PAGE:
MARTHA K. SEAGLE
Now 90 years old, Leonard Scronce of Vale still recalls his experience as a sergeant in the U.S. Army when the United States took Iwo Jima.
â€œIwo Jima is a very small island 660 miles from Japan,â€ Scronce said. â€œWe were there for the invasion of Japan. We lost over 5,000 U.S. Marines in that battle and I have thanked the Lord a thousand times that we never had to invade Japan.â€
Scronce left wife Talitha and two small children behind to enter the military. Traveling by ship with 3,000 military personnel in the Pacific theater during WWII, Scronce recalled that the uncertainty of what was ahead was the worst part of his experience.
â€œThe only reality we knew was that we were on our way to Japan,â€ Scronce said. â€œTaking that tiny island gave the U.S. a way to invade Japan. And that invasion was scheduled to be within the next month if the war had not ended.â€
The first landing on Iwo Jima took place on Feb. 19, 1945. After several days of fighting, Mount Suribachi â€”located on one end of the island â€” was taken by the Marines on Feb. 23.
â€œRaising the Flag on Iwo Jimaâ€ is a historic photograph taken on Feb. 23, 1945, by Joe Rosenthal. It depicts five Marines and a U.S. Navy corpsman raising the U. S. flag atop Mount Suribachi. Three of those in the now-famous picture did not survive the remainder of the battle. The photo â€” one of the most recognizable images of WWII â€” was used as the basis for the U. S. Marines War Memorial in Arlington National Cemetery.
Fighting on Iwo Jima did not end until March 26. When the conflict was over, 6,812 U.S. military were killed or missing, two were captured, and 19,217 were wounded.
When asked about Japanese being taken prisoner, Scronce had a wry reply. â€œWe werenâ€™t interested in taking any prisoners at that point. We wanted casualties.â€
In fact, of the over 20,000 Japanese military entrenched on Iwo Jima, only 216 were captured. The remaining 21,844 were killed or practiced ritual suicide.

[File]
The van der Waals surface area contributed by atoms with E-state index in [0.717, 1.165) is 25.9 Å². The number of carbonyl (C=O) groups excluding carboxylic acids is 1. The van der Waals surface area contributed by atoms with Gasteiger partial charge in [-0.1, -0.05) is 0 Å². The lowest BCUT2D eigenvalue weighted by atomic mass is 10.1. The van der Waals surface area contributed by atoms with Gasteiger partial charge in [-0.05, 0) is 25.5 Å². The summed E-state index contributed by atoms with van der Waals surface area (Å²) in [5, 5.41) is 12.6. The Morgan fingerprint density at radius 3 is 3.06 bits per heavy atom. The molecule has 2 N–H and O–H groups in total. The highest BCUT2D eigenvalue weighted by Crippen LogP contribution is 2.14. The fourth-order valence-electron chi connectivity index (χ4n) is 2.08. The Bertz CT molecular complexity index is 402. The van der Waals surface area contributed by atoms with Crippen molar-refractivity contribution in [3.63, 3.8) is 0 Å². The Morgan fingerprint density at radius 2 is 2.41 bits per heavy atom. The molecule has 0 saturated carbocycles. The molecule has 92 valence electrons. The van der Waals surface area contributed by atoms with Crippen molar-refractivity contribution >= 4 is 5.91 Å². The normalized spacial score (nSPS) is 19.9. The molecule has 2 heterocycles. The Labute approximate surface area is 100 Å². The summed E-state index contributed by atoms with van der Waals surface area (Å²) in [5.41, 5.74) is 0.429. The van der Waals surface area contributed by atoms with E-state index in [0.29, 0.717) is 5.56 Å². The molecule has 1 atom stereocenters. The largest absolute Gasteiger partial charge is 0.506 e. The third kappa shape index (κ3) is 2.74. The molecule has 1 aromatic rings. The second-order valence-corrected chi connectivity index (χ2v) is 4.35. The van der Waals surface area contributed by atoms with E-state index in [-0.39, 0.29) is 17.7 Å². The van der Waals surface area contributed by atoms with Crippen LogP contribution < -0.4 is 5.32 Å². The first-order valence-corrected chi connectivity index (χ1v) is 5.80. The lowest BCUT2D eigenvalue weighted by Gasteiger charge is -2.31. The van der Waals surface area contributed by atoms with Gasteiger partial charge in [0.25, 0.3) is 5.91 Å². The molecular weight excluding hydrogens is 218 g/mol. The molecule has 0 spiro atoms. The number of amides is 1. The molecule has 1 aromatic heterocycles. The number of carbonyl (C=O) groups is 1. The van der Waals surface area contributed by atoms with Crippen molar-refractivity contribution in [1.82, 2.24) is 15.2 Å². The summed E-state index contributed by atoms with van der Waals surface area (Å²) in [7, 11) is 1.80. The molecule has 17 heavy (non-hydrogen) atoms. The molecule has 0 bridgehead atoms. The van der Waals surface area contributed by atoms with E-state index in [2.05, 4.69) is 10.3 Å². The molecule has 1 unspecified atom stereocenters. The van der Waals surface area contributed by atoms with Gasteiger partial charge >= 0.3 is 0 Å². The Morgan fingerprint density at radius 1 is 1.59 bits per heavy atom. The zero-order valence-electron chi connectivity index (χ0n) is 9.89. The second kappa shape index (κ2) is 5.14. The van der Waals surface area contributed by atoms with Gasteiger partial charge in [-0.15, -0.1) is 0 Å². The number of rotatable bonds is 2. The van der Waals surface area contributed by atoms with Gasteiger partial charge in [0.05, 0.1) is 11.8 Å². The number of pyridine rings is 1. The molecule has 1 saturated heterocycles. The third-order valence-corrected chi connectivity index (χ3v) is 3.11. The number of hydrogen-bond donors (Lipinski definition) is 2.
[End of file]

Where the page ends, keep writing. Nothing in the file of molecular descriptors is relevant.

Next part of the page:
Although Scronce did not witness the historical flag-raising on the island, one of his most vivid memories is of attending Easter morning sunrise services there. â€œWe had our services under that flag that was raised,â€ Scronce said. â€œAround 100 people attended.â€
Little did Scronce or others know that Iwo Jima would become increasingly important as the U.S. planned to bomb Japan. The tiny island was designated as an emergency landing point for any B-29s that experienced trouble during their flight to Japan.
By landing on the small island, the planes (and the atomic bombs they were carrying) could be saved. If this emergency landing point had not been available, the bombs would have to be replaced, thus extending the war and forcing an all-out invasion of Japan.
Now retired from the U.S. Postal Service, Scronce says that once the war was over and they were â€œturned loose,â€ he couldnâ€™t wait to get home to see his wife and family.
Scronce and 70 other veterans were honored at a breakfast and flag ceremony at Union Elementary School on Thursday morning. The school has been recognizing veterans for the past 14 years as part of their Veterans Day observance.
Students presented the veterans with original thank you cards, signs and medallion necklaces. They honored three veterans in their 90s, including Scronce, Everette Wise, and Bill Hoover.
â€œAmericans paid a heavy price for that tiny island,â€ Scronce said.